The jihadist terror group Islamic State is still waging a war in Syria and Iraq with minimal international attention. As columnist Kirsten Powers pointed out, the Iraqi Christians are “begging the world to help,” and no one is listening. Andrew White, the vicar of the only Anglican church in Iraq, believes the jihadists will “kill at will” due to a lack of awareness in part fueled by the high level of interest in the Israel-Palestine conflict.
“The Islamic State simply said we can do anything now the world is just looking at Gaza,” he wrote in a newsletter. “In reality that is true. Iraq seems like old news, yet things just get worse and worse here.”
Mosul was home to one of the largest Christian communities in the world before the conquest of the Islamic State. Christians co-inhabited the city with Muslims for 2,000 years. Upon taking over the city, the Islamic State told the Christians to convert to Islam, pay a protection tax, or die. The people fled; for the first time in history there are no Christians in Mosul. The jihadists imposed Sharia law on the remaining residents and destroyed shrines held dear by Muslims and Christians. All 45 Christian institutions in Mosul are occupied by terrorists or destroyed.
“It is as if hell has broken out here and nobody cares, that is, apart from you, our supporters, who never leave us and keep supporting us in every way,” he wrote. “The situation is so serious, and it is very easy to feel forgotten.”
IS also targets Muslims, especially from the Shi’ite sect, in Syria and Iraq. The men perpetrate mass executions and severely abuse their prisoners, including publicly crucifying nine people. According to Amnesty International, these prisoners include very young children. In Raqqa, Syria, the “capital” of the Islamic State, two women accused of adultery were stoned to death. It was the first time that type of punishment was carried out in the city. The terrorists celebrated Eid, which marks the last day of Ramadan and a day for unity, with a 30-minute video of their numerous executions of fellow Muslims.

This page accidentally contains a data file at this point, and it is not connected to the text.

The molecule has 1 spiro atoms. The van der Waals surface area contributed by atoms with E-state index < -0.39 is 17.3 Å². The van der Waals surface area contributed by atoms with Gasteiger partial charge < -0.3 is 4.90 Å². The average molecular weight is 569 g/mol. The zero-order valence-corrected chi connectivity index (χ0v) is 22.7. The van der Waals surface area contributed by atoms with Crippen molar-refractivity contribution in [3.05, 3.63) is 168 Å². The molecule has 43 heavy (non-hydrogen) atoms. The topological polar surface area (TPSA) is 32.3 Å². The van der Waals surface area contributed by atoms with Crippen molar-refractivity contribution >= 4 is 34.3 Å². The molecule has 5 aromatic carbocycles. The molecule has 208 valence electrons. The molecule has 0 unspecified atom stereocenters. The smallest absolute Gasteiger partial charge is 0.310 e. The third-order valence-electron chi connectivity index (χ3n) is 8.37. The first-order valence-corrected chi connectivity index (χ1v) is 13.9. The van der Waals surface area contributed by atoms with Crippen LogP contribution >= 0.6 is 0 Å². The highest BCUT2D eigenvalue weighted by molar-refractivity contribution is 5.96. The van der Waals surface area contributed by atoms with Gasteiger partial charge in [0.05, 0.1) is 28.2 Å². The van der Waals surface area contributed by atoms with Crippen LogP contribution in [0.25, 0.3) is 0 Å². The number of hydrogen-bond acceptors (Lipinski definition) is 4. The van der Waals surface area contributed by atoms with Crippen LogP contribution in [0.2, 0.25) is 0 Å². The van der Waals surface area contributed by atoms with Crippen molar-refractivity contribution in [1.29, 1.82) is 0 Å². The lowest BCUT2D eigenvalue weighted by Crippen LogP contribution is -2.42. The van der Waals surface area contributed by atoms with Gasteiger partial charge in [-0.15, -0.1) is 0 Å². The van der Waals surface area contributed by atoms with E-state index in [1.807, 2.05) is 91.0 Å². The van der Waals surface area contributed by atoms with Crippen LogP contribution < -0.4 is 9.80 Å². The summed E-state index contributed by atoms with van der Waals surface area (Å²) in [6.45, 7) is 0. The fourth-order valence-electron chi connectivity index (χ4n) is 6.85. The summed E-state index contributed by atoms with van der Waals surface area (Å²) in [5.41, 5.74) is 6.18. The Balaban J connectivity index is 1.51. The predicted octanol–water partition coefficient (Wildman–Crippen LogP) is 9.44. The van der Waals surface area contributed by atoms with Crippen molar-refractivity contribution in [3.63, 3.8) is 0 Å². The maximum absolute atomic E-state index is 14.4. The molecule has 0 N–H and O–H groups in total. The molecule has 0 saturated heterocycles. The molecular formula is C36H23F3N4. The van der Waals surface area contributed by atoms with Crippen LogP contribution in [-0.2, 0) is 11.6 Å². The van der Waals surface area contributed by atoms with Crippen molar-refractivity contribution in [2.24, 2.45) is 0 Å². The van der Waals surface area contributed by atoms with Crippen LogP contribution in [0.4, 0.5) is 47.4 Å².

White and other Christian congregations are doing what they can to help Christian and Muslim refugees from Mosul and Ninevah. But according to White, there is a growing concern in Baghdad.
“Even here in Baghdad, people are terrified of what is happening around us,” he said. “The Islamic State has established their hidden cells within Baghdad, and people are seriously under threat even though they are not in the areas controlled by the Islamic State. The number of kidnappings here has soared, and people simply do not know what is going to happen next.”
ISIS crept into south Iraq and took control of the Jurf Al-Sakhar district, which is 40 miles southwest of Baghdad. The group took responsibility for suicide bombs in Baghdad, which have left over 50 dead and hundreds wounded. Without protection, Christianity could end in Iraq. On July 26, White said the end is near.
“Things are so desperate, our people are disappearing,” he said. “We have had people massacred, their heads chopped off. The Christians are in grave danger. There are literally Christians living in the desert and on the street. They have nowhere to go.”
“Are we seeing the end of Christianity?” he continued. “We are committed come what may, we will keep going to the end, but it looks as though the end could be very near.”
Iraqi Christian Sermed Ashkouri, 37, said it is impossible to have an Iraq without Christianity.
“We as Christians, we get stronger when there is crucifixion, when there is sacrifice,” he said. “Imagine Iraq without Christians. It’s nothing. Even the Muslim people say that.”